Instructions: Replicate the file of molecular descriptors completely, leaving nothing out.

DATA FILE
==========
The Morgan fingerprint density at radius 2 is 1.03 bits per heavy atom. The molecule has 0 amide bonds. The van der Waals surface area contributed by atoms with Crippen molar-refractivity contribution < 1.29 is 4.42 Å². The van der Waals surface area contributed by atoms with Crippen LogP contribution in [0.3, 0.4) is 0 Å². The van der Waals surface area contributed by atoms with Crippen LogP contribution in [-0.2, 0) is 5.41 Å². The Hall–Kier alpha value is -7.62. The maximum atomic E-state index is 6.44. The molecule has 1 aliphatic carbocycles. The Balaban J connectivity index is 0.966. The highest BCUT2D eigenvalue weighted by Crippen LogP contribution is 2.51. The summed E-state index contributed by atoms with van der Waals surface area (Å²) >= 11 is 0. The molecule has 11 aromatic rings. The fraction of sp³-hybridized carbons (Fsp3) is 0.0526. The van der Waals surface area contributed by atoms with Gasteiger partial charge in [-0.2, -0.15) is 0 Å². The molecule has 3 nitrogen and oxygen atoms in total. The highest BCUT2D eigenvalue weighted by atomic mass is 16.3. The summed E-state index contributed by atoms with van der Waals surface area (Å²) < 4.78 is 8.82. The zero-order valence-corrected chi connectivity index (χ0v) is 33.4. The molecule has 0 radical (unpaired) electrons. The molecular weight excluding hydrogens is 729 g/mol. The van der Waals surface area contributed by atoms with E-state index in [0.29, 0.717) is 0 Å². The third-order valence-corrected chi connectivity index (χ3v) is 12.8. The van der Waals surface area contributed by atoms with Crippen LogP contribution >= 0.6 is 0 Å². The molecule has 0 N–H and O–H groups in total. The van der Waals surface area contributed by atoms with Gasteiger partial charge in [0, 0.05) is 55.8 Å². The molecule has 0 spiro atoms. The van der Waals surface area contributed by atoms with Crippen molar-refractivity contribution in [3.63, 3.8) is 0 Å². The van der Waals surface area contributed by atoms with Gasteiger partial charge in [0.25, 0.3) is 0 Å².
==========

The Morgan fingerprint density at radius 2 is 1.03 bits per heavy atom. The molecule has 0 amide bonds. The van der Waals surface area contributed by atoms with Crippen molar-refractivity contribution < 1.29 is 4.42 Å². The van der Waals surface area contributed by atoms with Crippen LogP contribution in [0.3, 0.4) is 0 Å². The van der Waals surface area contributed by atoms with Crippen LogP contribution in [-0.2, 0) is 5.41 Å². The Hall–Kier alpha value is -7.62. The maximum atomic E-state index is 6.44. The molecule has 1 aliphatic carbocycles. The Balaban J connectivity index is 0.966. The highest BCUT2D eigenvalue weighted by Crippen LogP contribution is 2.51. The summed E-state index contributed by atoms with van der Waals surface area (Å²) >= 11 is 0. The molecule has 11 aromatic rings. The fraction of sp³-hybridized carbons (Fsp3) is 0.0526. The van der Waals surface area contributed by atoms with Gasteiger partial charge in [-0.2, -0.15) is 0 Å². The molecule has 3 nitrogen and oxygen atoms in total. The highest BCUT2D eigenvalue weighted by atomic mass is 16.3. The summed E-state index contributed by atoms with van der Waals surface area (Å²) < 4.78 is 8.82. The zero-order valence-corrected chi connectivity index (χ0v) is 33.4. The molecule has 0 radical (unpaired) electrons. The molecular weight excluding hydrogens is 729 g/mol. The van der Waals surface area contributed by atoms with E-state index in [0.29, 0.717) is 0 Å². The third-order valence-corrected chi connectivity index (χ3v) is 12.8. The van der Waals surface area contributed by atoms with Crippen LogP contribution >= 0.6 is 0 Å². The molecule has 0 N–H and O–H groups in total. The van der Waals surface area contributed by atoms with Gasteiger partial charge in [0, 0.05) is 55.8 Å². The molecule has 0 spiro atoms. The van der Waals surface area contributed by atoms with Crippen molar-refractivity contribution in [3.63, 3.8) is 0 Å². The van der Waals surface area contributed by atoms with Gasteiger partial charge in [0.25, 0.3) is 0 Å².